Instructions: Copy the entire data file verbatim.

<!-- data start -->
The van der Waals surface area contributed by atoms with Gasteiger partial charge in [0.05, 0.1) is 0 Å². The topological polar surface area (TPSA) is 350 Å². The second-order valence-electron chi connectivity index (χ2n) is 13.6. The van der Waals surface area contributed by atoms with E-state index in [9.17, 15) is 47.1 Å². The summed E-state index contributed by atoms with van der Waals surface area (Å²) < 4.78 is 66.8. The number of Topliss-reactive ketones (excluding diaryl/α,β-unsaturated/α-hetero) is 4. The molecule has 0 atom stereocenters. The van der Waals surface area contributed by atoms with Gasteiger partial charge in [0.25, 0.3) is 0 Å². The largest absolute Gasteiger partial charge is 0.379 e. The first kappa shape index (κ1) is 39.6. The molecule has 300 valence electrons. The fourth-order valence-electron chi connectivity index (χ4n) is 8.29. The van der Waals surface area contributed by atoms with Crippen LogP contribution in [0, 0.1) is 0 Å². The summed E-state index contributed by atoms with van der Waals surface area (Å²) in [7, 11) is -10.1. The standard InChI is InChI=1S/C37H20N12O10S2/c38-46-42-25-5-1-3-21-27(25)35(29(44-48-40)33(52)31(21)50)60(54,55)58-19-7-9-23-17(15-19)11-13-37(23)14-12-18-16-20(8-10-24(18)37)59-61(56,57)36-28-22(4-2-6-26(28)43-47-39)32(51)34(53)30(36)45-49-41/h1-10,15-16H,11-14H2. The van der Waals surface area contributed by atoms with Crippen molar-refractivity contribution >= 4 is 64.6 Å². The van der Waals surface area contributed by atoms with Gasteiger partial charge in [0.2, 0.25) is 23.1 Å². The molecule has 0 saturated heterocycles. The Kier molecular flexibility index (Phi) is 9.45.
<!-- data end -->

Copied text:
The van der Waals surface area contributed by atoms with Gasteiger partial charge in [0.05, 0.1) is 0 Å². The topological polar surface area (TPSA) is 350 Å². The second-order valence-electron chi connectivity index (χ2n) is 13.6. The van der Waals surface area contributed by atoms with E-state index in [9.17, 15) is 47.1 Å². The summed E-state index contributed by atoms with van der Waals surface area (Å²) < 4.78 is 66.8. The number of Topliss-reactive ketones (excluding diaryl/α,β-unsaturated/α-hetero) is 4. The molecule has 0 atom stereocenters. The van der Waals surface area contributed by atoms with Gasteiger partial charge in [0.25, 0.3) is 0 Å². The largest absolute Gasteiger partial charge is 0.379 e. The first kappa shape index (κ1) is 39.6. The molecule has 300 valence electrons. The fourth-order valence-electron chi connectivity index (χ4n) is 8.29. The van der Waals surface area contributed by atoms with Crippen LogP contribution in [0, 0.1) is 0 Å². The summed E-state index contributed by atoms with van der Waals surface area (Å²) in [7, 11) is -10.1. The standard InChI is InChI=1S/C37H20N12O10S2/c38-46-42-25-5-1-3-21-27(25)35(29(44-48-40)33(52)31(21)50)60(54,55)58-19-7-9-23-17(15-19)11-13-37(23)14-12-18-16-20(8-10-24(18)37)59-61(56,57)36-28-22(4-2-6-26(28)43-47-39)32(51)34(53)30(36)45-49-41/h1-10,15-16H,11-14H2. The van der Waals surface area contributed by atoms with Crippen molar-refractivity contribution >= 4 is 64.6 Å². The van der Waals surface area contributed by atoms with Gasteiger partial charge in [0.2, 0.25) is 23.1 Å². The molecule has 0 saturated heterocycles. The Kier molecular flexibility index (Phi) is 9.45.